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Sexual harassment earthquake shakes American politics

The allegations of sexual harassment and misconduct have produced a political earthquake that’s shaking Washington.
Image: Al Franken
In this file photo, Sen. Al Franken (D-MN) listens to the testimony of Attorney General Jeff Sessions during a Senate Judiciary Committee hearing on 'Oversight of the U.S. Department of Justice' on Capital Hill on October 18, 2017 in Washington.Jason Connolly / AFP - Getty Images file

First Read is your briefing from Meet the Press and the NBC Political Unit on the day's most important political stories and why they matter.

WASHINGTON — Rep. John Conyers, D-Mich., stepped down from his position as ranking member of the House Judiciary Committee; Sen. Al Franken, D-Minn., told local reporters that he was “embarrassed and ashamed”; and Republican Roy Moore is on the ropes in Alabama’s Senate race on December 12.

This is how allegations of sexual harassment and, in Alabama, the accusations of preying on underage girls have rocked Washington and American politics. And you can be confident that this is just the beginning — not the end — of these kinds of stories.

As one of us said on “Meet the Press” yesterday: “There are moments in the past half century when, as Americans, we've been forced to reexamine our attitudes and ourselves: Vietnam, Civil Rights, Gay Rights. In politics, we're now facing the crucible of sexual harassment.”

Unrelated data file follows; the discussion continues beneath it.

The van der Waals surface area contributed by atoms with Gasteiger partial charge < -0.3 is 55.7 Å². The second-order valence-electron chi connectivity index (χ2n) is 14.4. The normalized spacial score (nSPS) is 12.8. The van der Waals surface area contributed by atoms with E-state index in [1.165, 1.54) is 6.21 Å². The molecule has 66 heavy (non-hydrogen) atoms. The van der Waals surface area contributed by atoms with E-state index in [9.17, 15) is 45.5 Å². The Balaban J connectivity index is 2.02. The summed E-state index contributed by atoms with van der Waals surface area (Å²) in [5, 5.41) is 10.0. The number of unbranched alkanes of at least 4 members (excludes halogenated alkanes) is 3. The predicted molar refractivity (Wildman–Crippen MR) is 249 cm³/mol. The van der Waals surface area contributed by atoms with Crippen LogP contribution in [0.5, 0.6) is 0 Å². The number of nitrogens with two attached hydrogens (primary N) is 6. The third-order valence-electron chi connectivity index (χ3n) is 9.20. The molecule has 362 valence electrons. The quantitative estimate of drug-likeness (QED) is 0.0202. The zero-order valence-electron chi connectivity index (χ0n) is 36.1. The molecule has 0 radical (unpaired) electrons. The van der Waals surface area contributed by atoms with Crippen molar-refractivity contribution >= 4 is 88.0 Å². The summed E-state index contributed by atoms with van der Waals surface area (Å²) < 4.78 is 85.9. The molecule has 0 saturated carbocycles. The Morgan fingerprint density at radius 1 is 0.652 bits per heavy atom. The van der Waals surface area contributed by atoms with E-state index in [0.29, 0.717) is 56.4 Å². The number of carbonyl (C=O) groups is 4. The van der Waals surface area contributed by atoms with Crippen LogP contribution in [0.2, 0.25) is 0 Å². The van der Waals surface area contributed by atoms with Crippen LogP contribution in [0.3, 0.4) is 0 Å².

And the moment raises important questions. Should all politicians accused of sexual harassment resign? Or is an apology sufficient? Has our tribal politics infected this story, with Democrats and Republicans defending their own ranks? Is it justifiable to support an accused child molester win a Senate contest to keep the other party from winning it? And what does this entire story say about the current president of the United States, who has been accused of misconduct by more than a dozen women?

Back from the Thanksgiving break, Washington will soon turn to the battles over the GOP’s tax plan, a potential government shutdown and Alabama’s Senate race. But make no mistake: The allegations of sexual harassment and misconduct have produced a political earthquake that’s shaking Washington.

“Political tribalism at its worst”